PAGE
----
Fauré would have been delighted to know that this edition corrects the misguided feline associations in the titles for the second and fourth of these pieces. 'Mi-a-ou' should always have been known as 'Messieu Auol' (reflecting an infant pronunciation of the eponymous Dolly's older brother, Raoul), and 'Kitty-Valse' should have been 'Ketty-Valse', inspired ironically not by a cat but by the family dog!
For such a cornerstone of the repertoire, Roy Howat - who personally knew Dolly Bardac, the suite's dedicatee - finds a surprisingly high number of source discrepancies to evaluate in the comprehensive critical commentary, including an indication that Fauré conceived the famous opening 'Berceuse' at a more flowing tempo than has become habitual over the decades. Based on his intimate knowledge of Fauré, he also urges the performers to keep rubato to a minimum, and keep the pedalling light.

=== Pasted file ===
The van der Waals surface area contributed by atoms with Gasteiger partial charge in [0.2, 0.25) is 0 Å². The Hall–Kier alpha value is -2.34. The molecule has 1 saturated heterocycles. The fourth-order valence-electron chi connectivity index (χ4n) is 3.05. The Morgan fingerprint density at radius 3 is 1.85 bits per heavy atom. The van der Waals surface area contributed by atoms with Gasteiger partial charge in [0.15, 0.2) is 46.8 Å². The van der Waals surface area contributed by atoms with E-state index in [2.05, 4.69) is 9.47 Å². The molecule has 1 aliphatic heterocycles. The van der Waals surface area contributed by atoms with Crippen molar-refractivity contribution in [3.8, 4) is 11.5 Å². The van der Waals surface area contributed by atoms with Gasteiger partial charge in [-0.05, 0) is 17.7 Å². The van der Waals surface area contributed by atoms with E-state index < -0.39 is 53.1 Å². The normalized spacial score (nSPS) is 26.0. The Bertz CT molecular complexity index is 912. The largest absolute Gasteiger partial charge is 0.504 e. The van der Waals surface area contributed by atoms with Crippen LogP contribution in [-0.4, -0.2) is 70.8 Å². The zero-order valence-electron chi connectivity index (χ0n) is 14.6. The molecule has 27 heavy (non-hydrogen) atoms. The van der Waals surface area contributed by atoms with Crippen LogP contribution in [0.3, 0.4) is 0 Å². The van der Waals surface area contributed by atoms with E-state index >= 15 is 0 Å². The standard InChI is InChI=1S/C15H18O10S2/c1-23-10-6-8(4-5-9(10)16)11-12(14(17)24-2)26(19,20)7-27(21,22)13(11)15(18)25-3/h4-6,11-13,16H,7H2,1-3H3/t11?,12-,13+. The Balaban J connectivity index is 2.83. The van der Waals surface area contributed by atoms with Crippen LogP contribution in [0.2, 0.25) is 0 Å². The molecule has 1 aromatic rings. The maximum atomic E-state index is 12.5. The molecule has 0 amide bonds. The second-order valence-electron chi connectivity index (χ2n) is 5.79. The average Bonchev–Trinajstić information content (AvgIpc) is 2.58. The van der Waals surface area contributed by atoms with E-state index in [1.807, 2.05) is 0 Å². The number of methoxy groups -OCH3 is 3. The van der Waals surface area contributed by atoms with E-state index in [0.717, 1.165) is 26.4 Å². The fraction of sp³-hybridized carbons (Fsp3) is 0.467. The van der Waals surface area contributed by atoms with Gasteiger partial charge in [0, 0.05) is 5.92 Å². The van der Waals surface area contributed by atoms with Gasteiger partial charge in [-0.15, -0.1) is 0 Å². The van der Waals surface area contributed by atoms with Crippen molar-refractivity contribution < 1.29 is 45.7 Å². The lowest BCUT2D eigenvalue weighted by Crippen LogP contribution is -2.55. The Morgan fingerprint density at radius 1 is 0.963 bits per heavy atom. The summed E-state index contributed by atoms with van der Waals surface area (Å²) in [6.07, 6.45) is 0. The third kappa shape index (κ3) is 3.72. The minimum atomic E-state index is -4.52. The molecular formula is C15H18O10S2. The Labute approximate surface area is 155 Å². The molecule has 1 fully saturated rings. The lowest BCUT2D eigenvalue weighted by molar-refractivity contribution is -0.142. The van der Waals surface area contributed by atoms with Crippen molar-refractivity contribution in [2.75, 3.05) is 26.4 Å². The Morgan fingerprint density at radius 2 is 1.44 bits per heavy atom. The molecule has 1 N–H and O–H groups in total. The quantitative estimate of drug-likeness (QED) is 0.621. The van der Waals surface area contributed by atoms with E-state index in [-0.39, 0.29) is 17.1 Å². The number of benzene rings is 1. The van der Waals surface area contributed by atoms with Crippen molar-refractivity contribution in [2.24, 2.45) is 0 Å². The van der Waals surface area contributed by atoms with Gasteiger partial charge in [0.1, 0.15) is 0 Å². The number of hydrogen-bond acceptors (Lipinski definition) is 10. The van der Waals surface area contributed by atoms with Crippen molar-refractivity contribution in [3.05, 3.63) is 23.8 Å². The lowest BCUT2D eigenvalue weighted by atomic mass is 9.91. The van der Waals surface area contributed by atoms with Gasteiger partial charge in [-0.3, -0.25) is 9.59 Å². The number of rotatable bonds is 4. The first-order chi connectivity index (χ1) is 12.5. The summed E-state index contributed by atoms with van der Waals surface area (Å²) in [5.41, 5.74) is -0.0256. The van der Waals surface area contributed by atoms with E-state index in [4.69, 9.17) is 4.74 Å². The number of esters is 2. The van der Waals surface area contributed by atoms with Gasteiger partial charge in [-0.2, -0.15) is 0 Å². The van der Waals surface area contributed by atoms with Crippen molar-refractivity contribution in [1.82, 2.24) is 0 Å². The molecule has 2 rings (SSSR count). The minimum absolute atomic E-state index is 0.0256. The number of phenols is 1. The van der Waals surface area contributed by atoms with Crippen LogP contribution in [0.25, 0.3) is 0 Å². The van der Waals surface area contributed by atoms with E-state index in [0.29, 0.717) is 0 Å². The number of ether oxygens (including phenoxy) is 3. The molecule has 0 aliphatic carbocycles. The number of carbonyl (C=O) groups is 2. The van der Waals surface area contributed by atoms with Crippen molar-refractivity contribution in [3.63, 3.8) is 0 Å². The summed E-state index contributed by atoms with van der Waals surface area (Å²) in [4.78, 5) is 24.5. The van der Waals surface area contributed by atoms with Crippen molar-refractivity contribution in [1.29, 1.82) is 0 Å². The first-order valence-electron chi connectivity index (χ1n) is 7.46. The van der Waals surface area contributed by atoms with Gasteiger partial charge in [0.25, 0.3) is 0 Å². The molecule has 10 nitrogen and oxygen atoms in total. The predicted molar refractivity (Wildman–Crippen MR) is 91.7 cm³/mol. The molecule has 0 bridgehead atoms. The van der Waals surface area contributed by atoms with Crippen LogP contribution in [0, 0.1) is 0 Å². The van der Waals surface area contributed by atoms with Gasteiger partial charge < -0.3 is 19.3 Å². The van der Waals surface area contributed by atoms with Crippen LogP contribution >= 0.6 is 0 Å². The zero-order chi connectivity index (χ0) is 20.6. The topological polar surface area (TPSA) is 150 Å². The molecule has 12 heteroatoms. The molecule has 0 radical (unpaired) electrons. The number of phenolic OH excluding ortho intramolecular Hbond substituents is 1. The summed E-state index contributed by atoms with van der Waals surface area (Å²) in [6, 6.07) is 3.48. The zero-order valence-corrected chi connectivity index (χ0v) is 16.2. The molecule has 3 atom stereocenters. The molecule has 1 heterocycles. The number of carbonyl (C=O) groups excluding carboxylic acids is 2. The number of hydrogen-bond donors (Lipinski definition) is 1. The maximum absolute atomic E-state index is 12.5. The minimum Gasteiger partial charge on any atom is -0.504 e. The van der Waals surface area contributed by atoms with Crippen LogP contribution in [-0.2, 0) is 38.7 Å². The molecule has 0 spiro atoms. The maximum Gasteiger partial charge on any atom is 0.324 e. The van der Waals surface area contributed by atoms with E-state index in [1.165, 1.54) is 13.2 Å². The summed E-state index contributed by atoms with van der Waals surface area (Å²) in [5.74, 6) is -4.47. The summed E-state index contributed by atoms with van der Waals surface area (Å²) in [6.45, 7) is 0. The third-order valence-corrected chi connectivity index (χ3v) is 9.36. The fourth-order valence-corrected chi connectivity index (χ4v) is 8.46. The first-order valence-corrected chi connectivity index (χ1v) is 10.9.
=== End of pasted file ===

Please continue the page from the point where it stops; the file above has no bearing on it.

Fauré's Dolly suite honours Hélène Bardac (1892-1985), second child of Fauré's close friend Emma Bardac, the talented singer for whom he composed La bonne chanson.
The infant Hélène's diminutive size, together with the contemporary anglomania, led to her being nicknamed "Dolly", and this remained with her throughout her life. Fauré presented this young girl with a lullaby for piano duet (the 'Berceuse'), possibly for her first birthday on 20 June 1893. Three more pieces followed: on her second birthday, on New Year's Day 1895, and on her fourth birthday in June 1896.
The final two movements were added that autumn to complete the suite on 17 November 1896. In fact the 'Berceuse' had been composed 30 years earlier, when Fauré was eighteen, for Suzanne Garnier, the young daughter of a family friend in Tarbes.